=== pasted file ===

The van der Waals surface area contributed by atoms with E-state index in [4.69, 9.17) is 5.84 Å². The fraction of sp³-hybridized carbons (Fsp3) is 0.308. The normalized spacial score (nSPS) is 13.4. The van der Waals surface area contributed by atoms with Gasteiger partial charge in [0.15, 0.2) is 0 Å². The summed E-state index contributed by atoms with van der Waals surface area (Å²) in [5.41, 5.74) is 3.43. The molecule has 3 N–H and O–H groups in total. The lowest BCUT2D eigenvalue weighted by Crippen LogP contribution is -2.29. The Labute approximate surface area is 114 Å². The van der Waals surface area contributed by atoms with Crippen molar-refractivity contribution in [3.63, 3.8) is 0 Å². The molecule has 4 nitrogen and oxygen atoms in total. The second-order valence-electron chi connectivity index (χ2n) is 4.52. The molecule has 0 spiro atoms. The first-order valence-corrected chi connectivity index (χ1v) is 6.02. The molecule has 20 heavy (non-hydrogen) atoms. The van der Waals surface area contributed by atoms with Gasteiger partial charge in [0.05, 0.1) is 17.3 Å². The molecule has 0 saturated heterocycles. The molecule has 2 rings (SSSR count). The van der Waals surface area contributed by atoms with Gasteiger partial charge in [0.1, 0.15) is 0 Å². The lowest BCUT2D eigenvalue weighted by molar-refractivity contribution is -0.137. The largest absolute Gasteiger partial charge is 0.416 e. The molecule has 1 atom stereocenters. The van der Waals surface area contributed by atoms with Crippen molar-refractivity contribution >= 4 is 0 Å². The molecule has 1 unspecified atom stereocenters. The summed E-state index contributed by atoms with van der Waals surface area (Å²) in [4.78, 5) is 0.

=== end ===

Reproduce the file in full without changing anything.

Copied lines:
The van der Waals surface area contributed by atoms with E-state index in [4.69, 9.17) is 5.84 Å². The fraction of sp³-hybridized carbons (Fsp3) is 0.308. The normalized spacial score (nSPS) is 13.4. The van der Waals surface area contributed by atoms with Gasteiger partial charge in [0.15, 0.2) is 0 Å². The summed E-state index contributed by atoms with van der Waals surface area (Å²) in [5.41, 5.74) is 3.43. The molecule has 3 N–H and O–H groups in total. The lowest BCUT2D eigenvalue weighted by Crippen LogP contribution is -2.29. The Labute approximate surface area is 114 Å². The van der Waals surface area contributed by atoms with Crippen molar-refractivity contribution in [3.63, 3.8) is 0 Å². The molecule has 4 nitrogen and oxygen atoms in total. The second-order valence-electron chi connectivity index (χ2n) is 4.52. The molecule has 0 spiro atoms. The first-order valence-corrected chi connectivity index (χ1v) is 6.02. The molecule has 20 heavy (non-hydrogen) atoms. The van der Waals surface area contributed by atoms with Gasteiger partial charge in [0.05, 0.1) is 17.3 Å². The molecule has 0 saturated heterocycles. The molecule has 2 rings (SSSR count). The van der Waals surface area contributed by atoms with Gasteiger partial charge in [0.1, 0.15) is 0 Å². The lowest BCUT2D eigenvalue weighted by molar-refractivity contribution is -0.137. The largest absolute Gasteiger partial charge is 0.416 e. The molecule has 1 atom stereocenters. The van der Waals surface area contributed by atoms with Crippen molar-refractivity contribution >= 4 is 0 Å². The molecule has 1 unspecified atom stereocenters. The summed E-state index contributed by atoms with van der Waals surface area (Å²) in [4.78, 5) is 0.